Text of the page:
A recent study looked at a two-week preoperative intervention for lung cancer resection that included an intervention intended for emotional balance: mindfulness.
Surgical resection appears to be the most effective treatment for early stage non-small cell lung cancer. New research shows that patients with lung cancer facing a curative surgery may be able to help themselves ensure a better outcome with simple perioperative — care before, during and after surgery — rehabilitation techniques, including a slow exercise routine and breathing awareness exercises.
In fact, several recent studies determined that perioperative pulmonary rehabilitation improves ultimate functional capacity and reduces postoperative complications, as well as enhances recovery in operated patients. However, the optimal intervention tailored to patients with lung cancer, either pre- or post-surgery, has yet to be established.
For patients undergoing lung resection for cancer, it has been shown that stress, anxiety, depression and fear are associated with worsening quality of life following the surgery. Those same risk factors have been found to be associated with poorer outcomes in patients with chronic obstructive pulmonary disease (COPD) — a lung disease related to cigarette smoking that usually coexists with lung cancer.
There is an urgent need for additional high-quality studies to identify comprehensive rehabilitation interventions that can target not only the physical but also the emotional aspects of surgically treated patients with non-small cell lung cancer and COPD.
With that knowledge gap in mind, we completed a pilot study of a feasible two-week preoperative intervention that included an intervention intended for emotional balance: mindfulness.
Mindfulness is the awareness that arises from paying attention to the present moment. The practice of mindfulness has been associated with emotional well-being and better control of pain, which are two attributes known to be important in postoperative recovery. The intervention results suggested an improvement in important postoperative outcomes such as length of hospital stay and accelerated lung re-expansion, or less time with chest drainage.
The emphasis was not on the exercises used, per se — in fact, they were similar to those done in traditional rehabilitation programs — but on the level of awareness of the body and the breath while doing them. In other words, mindfulness.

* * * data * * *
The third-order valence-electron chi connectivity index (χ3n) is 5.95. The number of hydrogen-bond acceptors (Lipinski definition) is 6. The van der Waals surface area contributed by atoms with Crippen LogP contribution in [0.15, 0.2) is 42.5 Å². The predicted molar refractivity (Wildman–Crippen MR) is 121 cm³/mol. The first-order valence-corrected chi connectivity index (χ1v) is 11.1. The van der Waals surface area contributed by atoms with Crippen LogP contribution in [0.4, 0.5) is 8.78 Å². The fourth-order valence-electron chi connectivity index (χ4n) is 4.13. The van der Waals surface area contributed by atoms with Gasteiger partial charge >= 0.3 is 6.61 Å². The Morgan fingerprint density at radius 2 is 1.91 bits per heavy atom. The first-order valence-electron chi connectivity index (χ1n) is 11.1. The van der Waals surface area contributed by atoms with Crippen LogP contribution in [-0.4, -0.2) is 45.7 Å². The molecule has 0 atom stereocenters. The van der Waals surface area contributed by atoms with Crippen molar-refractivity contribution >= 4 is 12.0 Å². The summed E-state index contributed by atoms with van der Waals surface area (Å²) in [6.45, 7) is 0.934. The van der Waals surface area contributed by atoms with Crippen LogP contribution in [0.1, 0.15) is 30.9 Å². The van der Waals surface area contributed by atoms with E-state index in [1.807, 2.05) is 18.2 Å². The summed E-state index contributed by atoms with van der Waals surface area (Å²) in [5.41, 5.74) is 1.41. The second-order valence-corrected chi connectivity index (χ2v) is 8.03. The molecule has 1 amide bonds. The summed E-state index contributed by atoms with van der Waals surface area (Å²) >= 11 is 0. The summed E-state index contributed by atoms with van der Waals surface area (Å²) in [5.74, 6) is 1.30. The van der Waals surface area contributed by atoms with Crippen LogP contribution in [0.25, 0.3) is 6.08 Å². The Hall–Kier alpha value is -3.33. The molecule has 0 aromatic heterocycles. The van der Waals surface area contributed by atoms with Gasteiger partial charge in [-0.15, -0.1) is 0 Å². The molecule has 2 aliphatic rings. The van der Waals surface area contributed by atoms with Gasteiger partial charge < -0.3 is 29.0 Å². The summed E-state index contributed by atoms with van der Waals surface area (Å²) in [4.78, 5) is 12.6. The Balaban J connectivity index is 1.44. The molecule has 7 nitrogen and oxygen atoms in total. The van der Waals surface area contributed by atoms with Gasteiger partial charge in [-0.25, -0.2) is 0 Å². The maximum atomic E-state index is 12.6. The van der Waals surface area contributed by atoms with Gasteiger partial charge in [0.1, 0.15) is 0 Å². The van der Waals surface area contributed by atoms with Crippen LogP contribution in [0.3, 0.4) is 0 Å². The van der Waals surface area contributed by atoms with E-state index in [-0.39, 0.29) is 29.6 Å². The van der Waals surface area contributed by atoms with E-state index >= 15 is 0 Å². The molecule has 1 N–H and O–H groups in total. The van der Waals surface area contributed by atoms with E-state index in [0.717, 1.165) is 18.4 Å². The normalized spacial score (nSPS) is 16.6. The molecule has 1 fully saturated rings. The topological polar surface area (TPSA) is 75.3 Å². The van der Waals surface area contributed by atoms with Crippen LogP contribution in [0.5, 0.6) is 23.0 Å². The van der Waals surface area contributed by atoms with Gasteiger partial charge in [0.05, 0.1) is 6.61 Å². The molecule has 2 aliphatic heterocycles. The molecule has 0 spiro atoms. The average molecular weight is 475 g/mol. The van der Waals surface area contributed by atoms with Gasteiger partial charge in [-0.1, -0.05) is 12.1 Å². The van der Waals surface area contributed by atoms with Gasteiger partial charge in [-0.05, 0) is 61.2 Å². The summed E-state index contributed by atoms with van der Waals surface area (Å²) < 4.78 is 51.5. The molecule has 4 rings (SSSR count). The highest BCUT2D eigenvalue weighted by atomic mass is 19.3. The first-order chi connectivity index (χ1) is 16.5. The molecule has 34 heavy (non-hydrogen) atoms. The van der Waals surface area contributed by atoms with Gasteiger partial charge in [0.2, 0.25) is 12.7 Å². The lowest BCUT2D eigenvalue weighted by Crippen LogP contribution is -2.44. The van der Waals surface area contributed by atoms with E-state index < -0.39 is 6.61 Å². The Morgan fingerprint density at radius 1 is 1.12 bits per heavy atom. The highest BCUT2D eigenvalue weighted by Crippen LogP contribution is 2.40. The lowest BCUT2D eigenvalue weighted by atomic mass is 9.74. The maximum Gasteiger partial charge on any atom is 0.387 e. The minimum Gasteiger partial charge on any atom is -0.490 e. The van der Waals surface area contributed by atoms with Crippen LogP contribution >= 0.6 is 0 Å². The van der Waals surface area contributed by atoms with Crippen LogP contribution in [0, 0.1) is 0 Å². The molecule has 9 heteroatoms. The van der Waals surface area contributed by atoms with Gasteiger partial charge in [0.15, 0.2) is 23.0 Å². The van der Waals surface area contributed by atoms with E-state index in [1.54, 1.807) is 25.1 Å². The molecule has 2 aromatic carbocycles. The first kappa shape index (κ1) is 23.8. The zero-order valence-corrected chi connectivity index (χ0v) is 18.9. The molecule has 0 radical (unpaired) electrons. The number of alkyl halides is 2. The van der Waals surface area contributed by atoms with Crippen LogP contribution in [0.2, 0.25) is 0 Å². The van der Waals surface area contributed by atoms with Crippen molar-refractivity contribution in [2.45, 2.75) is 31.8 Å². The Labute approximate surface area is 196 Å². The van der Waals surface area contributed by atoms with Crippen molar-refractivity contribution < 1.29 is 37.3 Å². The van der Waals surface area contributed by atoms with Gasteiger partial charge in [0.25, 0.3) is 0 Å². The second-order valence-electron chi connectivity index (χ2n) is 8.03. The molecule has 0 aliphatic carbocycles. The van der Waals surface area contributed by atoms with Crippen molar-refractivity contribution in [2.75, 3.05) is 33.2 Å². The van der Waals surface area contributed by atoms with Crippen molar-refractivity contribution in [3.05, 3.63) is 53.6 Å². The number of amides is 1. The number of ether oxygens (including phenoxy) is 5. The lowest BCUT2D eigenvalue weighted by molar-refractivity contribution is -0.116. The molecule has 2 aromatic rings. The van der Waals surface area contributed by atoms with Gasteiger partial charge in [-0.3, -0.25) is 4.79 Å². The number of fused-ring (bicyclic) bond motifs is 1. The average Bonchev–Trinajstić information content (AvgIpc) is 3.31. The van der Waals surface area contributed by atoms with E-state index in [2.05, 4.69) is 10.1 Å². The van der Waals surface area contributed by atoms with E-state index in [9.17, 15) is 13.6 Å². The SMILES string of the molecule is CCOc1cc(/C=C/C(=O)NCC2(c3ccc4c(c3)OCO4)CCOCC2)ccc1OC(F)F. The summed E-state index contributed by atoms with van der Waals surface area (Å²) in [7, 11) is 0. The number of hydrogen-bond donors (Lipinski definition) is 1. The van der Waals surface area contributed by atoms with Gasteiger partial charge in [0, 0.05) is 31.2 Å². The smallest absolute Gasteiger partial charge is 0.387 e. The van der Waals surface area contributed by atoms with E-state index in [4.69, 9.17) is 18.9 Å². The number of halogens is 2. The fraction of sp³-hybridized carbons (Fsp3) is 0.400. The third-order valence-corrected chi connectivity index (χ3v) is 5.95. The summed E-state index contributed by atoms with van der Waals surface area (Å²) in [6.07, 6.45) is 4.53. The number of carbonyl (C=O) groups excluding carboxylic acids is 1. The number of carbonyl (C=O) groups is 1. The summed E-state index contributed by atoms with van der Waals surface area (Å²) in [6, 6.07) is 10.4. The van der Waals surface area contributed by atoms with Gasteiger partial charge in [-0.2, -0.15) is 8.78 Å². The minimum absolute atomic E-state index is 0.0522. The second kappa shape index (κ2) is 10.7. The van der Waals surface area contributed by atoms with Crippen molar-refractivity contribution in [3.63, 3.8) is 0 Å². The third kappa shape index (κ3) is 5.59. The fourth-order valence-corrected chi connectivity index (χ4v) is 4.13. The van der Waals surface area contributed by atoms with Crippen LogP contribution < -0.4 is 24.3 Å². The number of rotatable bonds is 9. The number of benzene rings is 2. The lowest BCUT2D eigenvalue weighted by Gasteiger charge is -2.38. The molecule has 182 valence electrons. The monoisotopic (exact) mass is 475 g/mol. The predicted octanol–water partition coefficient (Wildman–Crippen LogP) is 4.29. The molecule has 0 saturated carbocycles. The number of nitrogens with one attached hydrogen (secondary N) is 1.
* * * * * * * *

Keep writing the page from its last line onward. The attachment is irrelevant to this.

Adding stress reduction to rehabilitation programs is not unique to preoperative rehabilitation; recent reports have indicated its beneficial effects in cardiac rehabilitation. But it is a relatively novel concept for lung surgery rehabilitation.
With funding from the National Institutes of Health and the National Cancer Institute in collaboration with the Alliance for Clinical Trials in Oncology, we are launching a large study that tests a mindfulness-based preoperative rehabilitation for patients undergoing lung cancer resection. Outcomes of the study will be daily quality of life after surgery, which will be measured by validated tools, as well as the length of hospital stay and number of postoperative complications.
With recruitment targeted at 200 patients, the study will be large enough to provide answers about how to promote wellness in the preoperative and postoperative states, as well as how to help reduce the burden of surgery. The intervention will include six to ten visits to the center in a two to three-week period before a patient’s lung resection.
Simple mind-body practices like meditation and body awareness will be part of the rehabilitation routine, as will walking and upper extremity exercises done in a very slow, attentive way. Patients will follow a dedicated video as they exercise to assure not only compliance but also uniformity of the intervention across the many sites — both small and large hospitals will be participating.
In essence, we are seeking to innovate by adding mindfulness to exercise rehabilitation. We hypothesize that it will improve overall wellness during and beyond the operative intervention, and that the comprehensiveness and patient-centeredness of the approach will also affect health care outcomes and become an accepted intervention prior to curative lung resection. We hope that this simple, yet profound, intervention becomes standard of care once rigorous science proves it to be beneficial.